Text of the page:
If you’re thinking about starting a job search, you’re probably thinking about compensation goals. Your technical skills and experience will help you during interview rounds, but understanding how to negotiate your salary can make a big difference in your earnings.
Here are some tips from technical recruiting experts to help you navigate your offer process and negotiate your salary.
1) Identify your compensation priorities
You should have a clear understanding of what you want your compensation package to include. Before you start negotiating an offer, rank your priorities from top to bottom. This helps you focus on what’s most important during the back and forth. Plus, it makes for a more efficient negotiation process. Your employer will appreciate the limited approvals they need to get and revisions they need to make to your offer documents.
2) When to start negotiating your salary
So, let’s break down when you should negotiate your offer. Conversations around salary should take place throughout the interview process. If your priorities or expectations change, make sure to communicate that. By the offer stage, the employer should have a clear idea of your desired salary.
If you’re negotiating salary, it’s best to do so after receiving a verbal offer. If you’re negotiating benefits, PTO, equity options, etc., it’s better to wait until you receive a written offer. You’ll have more details on the full compensation and benefits package, which will allow you to be more specific when negotiating.
3) Negotiate your offer over a call, not through e-mail
You’ll be in communication with your hiring manager or point of contact both verbally and via e-mail. While it may seem more professional or simpler to e-mail your negotiation requests, consider doing so over a call instead.
After your initial verbal offer, wait a day before requesting another call. Taking the night to think over the offer instead of immediately responding will help you craft a more thoughtful and clear reply. Use this time to create a pros and cons list and revisit your compensation priorities. If you are working with a recruiter, this is a great time to make use of their expert opinion. They can act as your sounding board and provide feedback as you plan your response.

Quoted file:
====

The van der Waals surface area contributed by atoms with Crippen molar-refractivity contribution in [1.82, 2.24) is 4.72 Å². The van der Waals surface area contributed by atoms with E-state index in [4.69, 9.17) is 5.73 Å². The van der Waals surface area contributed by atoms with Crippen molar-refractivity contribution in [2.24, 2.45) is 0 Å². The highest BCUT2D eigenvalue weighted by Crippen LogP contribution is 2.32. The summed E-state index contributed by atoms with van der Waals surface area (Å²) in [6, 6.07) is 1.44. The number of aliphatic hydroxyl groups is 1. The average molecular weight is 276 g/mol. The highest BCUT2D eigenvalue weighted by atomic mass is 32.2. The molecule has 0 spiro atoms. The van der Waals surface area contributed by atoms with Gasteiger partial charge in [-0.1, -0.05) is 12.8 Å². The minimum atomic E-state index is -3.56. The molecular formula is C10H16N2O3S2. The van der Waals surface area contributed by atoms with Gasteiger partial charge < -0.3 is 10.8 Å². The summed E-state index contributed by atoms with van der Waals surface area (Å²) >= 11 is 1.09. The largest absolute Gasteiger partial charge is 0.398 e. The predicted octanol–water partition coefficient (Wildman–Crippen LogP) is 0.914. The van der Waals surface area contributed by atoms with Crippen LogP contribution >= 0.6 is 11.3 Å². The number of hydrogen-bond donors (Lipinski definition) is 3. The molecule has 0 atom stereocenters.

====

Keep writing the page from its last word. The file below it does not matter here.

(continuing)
4) When asking for more, come prepared with backup
Sign-on bonuses have become an attractive addition for new hires in the tech world. A bonus can be the difference between accepting or passing on an offer. If you’re looking for a sign-on bonus and aren’t offered one upfront by the employer, don’t be afraid to ask. Explain the reason behind your request. Being transparent will help the employer get you to your compensation goal.
Whether you are asking for a salary increase or a bonus, prepare to back yourself up. Bringing research to the conversation can help you negotiate more confidently and effectively. If you have a higher offer on the table, leverage it. If you don’t have a higher offer, but feel that your offer is lower than it should be, you can use market dynamics in your favor. Use trusted sources like Angel.co or Triplebyte to show why you are asking for more.
5) Continuous communication is your key to success
It’s important during the offer and negotiation stage to stay in contact. If you need time to consider or compare offers, let your point of contact know and be clear about your timeline. Employers will worry that you are losing interest if you go more than a couple of days without responding.
If you are holding back on accepting an offer, whatever the reason may be, let your point of contact know. Communicating your reason will help them advocate for you and your needs. Most employers are hoping for a response within 72 hours. Be direct to avoid any miscommunication…your compensation is important.
Navigating your engineering offer can be an intimidating process. Whether you are new to the job field or have years of experience, negotiating for yourself can help you reach your desired salary. Remember to be transparent with your compensation goals, ask at the right time, and be responsive.
Hiring vetted engineering talent? Connect here.